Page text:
The update will be useful as it will enable group admins to make sure all members see a post when they visit the group page. For example, an admin might want to pin the group rules, a post with time sensitive information or a post with a good thread of conversation. However, pinning a post does not seem to work like Promoted Posts in that it does not improve the post’s reach or prominence in users’ News Feeds.

Facebook confirms that pinned posts for groups are in testing, but the company did not share any more details about the feature.

The Facebook groups product has seen recent updates in the past few months including Dropbox integration and the ability for users to see which members have seen a post and when they saw it. Admins may decide to unpin a post once they’ve seen that all members have viewed it.

Screenshot via Social Marketers, a private industry group for social marketing professionals.

Facebook makes Questions product available only for groups, pages

Facebook has removed the Questions feature from users’ News Feed publisher, leaving the product only available to groups and pages, TechCrunch confirms.

Questions has gone through a number of iterations, never quite catching on as the social network envisioned. It began in 2010 as a Q&A community, similar to Quora, but that product didn’t even make it out of beta. The company overhauled Questions and relaunched it as a type of polling and recommendation feature in 2011, focusing on users’ opinions rather than facts.

Ultimately, Questions turned out to be more of a novelty feature than a utility and the company subsequently put little development into it. It was nearly a year after the product launched that Facebook even made it possible to see and answer questions from mobile devices. Users never gained a way to ask questions via mobile.

The product did take off more among page owners. Marketers found success in asking Questions in a format that users could quickly answer. And since they generated News Feed stories when users answered them, Questions could go viral, especially when they first launched and had higher weight in the feed. For now, pages still have the option to create Questions, albeit behind a drop-down menu where they’ve been since April. In August, we saw Facebook testing a new, more visual format for the feature. We wonder whether this may become a paid feature similar to Offers and perhaps Collections.

Facebook has also left Questions in tact for groups and events, suggesting that the feature has been useful for helping small groups of people make decisions together.

When it launched, Questions seemed like it could be an interesting social plugin for blogs and news sites to get feedback and engagement from readers, but Facebook never offered this. In fact, it didn’t even add the ability to write Questions via the Graph API until 10 months after launch.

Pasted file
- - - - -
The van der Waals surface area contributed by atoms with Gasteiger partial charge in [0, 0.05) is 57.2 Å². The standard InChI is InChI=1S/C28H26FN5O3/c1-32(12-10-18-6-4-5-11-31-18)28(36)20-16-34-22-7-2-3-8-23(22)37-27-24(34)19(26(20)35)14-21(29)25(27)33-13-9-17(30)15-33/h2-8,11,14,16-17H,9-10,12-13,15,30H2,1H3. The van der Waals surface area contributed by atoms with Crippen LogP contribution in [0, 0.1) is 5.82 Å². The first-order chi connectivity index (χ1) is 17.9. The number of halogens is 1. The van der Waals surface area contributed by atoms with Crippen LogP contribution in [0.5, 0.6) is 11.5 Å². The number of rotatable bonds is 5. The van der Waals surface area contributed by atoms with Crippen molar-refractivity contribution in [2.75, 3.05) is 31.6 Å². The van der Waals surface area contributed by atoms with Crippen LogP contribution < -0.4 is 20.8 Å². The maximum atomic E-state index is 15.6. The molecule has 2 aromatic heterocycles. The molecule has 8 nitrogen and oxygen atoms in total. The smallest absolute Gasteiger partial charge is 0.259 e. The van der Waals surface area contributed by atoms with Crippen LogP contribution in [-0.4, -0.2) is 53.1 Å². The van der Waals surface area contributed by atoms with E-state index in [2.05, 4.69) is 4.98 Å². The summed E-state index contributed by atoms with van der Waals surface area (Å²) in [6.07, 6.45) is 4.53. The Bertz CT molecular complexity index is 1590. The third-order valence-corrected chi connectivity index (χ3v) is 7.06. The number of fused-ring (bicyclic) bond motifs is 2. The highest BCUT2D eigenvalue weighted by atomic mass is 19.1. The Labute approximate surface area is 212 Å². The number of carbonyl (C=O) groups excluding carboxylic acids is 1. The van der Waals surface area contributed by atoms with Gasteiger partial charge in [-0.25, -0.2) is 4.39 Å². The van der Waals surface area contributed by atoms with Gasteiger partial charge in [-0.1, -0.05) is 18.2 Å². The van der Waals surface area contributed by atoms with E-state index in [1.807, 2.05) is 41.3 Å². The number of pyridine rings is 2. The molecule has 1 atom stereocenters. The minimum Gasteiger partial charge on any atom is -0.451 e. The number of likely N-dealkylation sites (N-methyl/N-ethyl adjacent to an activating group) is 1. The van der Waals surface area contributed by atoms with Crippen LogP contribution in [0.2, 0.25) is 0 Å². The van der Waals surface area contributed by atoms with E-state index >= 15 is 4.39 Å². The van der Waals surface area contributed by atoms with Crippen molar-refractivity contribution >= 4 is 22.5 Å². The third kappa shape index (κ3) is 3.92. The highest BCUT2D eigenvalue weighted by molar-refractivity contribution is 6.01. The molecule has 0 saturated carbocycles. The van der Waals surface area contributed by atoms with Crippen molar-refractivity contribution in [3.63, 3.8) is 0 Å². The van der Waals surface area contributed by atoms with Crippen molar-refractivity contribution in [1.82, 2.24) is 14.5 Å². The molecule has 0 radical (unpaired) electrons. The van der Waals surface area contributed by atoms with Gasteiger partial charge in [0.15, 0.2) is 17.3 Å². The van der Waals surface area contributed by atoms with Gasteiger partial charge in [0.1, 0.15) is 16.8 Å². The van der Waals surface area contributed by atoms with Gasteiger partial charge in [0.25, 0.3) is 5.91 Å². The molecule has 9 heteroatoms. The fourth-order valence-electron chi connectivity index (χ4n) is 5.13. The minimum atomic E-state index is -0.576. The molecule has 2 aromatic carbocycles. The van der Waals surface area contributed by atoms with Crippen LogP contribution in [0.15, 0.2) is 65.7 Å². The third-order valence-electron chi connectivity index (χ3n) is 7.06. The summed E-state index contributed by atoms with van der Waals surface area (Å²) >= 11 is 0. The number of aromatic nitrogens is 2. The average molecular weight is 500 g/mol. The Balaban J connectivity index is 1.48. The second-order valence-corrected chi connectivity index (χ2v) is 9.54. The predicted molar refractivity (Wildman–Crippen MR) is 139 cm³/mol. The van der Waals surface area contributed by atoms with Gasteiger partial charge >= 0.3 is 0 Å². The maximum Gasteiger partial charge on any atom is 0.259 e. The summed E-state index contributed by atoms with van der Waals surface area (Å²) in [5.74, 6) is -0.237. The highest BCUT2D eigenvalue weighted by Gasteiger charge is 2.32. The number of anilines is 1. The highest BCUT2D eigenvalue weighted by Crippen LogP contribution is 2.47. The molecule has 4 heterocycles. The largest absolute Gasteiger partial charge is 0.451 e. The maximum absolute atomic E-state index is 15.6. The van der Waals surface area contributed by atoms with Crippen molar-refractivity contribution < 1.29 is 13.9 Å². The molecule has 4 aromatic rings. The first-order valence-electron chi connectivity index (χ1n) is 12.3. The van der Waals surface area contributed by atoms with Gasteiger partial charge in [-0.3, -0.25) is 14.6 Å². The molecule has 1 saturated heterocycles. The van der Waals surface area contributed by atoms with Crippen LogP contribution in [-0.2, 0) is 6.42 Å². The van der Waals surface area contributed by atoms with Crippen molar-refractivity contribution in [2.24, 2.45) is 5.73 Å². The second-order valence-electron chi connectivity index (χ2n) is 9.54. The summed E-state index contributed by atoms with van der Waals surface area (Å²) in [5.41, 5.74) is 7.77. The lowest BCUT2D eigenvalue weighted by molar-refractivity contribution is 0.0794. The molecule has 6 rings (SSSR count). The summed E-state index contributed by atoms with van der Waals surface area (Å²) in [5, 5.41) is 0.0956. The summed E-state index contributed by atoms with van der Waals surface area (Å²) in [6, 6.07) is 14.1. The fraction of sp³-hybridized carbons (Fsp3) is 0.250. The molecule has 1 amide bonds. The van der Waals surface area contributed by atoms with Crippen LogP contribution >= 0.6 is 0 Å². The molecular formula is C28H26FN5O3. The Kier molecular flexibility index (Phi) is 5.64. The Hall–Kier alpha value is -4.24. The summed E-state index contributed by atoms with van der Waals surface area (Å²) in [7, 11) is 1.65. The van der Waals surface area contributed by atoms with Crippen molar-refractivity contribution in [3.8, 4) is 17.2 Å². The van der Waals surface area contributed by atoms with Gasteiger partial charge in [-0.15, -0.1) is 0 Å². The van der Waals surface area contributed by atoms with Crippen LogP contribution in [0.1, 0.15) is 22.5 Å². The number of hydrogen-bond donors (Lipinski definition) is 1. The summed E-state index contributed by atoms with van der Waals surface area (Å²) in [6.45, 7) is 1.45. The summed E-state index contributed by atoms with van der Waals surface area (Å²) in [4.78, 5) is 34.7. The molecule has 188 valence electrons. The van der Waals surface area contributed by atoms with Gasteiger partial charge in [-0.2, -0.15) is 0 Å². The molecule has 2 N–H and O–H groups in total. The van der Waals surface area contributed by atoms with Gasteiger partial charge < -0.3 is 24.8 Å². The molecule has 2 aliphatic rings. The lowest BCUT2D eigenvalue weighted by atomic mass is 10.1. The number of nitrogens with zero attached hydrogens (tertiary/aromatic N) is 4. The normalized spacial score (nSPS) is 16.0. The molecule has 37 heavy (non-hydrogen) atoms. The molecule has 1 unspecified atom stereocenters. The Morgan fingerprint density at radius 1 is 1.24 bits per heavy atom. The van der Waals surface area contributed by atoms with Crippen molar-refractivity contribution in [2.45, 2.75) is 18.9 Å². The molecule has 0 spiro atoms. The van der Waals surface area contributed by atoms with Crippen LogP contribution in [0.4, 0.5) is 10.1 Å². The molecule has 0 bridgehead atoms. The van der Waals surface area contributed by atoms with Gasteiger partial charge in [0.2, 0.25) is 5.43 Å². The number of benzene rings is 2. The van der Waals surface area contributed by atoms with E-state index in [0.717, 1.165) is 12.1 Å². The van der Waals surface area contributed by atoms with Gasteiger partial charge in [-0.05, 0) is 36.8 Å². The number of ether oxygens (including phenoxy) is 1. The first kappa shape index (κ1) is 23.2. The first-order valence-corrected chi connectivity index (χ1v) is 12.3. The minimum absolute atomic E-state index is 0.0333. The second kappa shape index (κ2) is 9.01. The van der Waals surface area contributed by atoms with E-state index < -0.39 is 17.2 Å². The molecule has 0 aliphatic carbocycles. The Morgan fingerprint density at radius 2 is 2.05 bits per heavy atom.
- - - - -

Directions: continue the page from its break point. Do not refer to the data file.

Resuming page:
Facebook Groups get Dropbox integration for more flexible file sharing

Facebook and Dropbox today announce the integration of the cloud storage service to allow users to easily share Dropbox files with people in their Facebook Groups.

Now when users select “Add File” from the Groups publisher, they will have an option to choose a file from Dropbox. The first time users do this, they will have to connect their Dropbox and Facebook accounts, if they have not done so already. Then, any document, photo or video file they share will show up on the group’s wall and can be viewed on a smartphone or tablet. Group members can like or comment on file posts, just as they can with other group posts. When users make edits to files they’ve shared, the group will get an update automatically.

Group members are able to see a user’s post with the link to the file but do not have access to the rest of the person’s Dropbox. Dropbox creates a unique token used only in that link, however, group members can copy the link and share the file elsewhere.

The feature helps make Facebook Groups more flexible and efficient for team collaboration as well as personal sharing. Dropbox suggests the examples of students sharing notes with their study group, a coach sharing the latest game schedule with his basketball team’s group, or someone posting a birthday video to a family group.

The social network first gave school-specific groups native file-sharing capabilities in April, and then began to roll it out to all groups in May. Natively shared documents within a group can be public or available to members-only based on the original privacy setting of the group. Public groups cannot make individual files members-only without making the entire group “closed” or “private.”

Dropbox offers users 2 GB of storage for free, with opportunities to gain more free storage by referring friends to the service. The company also offers plans starting at $9.99 a month for additional storage. The new groups integration could help raise awareness and usage of the service among Facebook users, as the prompt to upload Dropbox files will appear to everyone even if they haven’t already created an account.

TechCrunch notes that Dropbox VP of Engineering Aditya Agarwal once served as director of engineering at Facebook. The company has previously allowed users to connect with Facebook to share files with friends, but it did not have integration with groups. Dropbox has 1.3 million monthly active Facebook-connected users, according to AppData.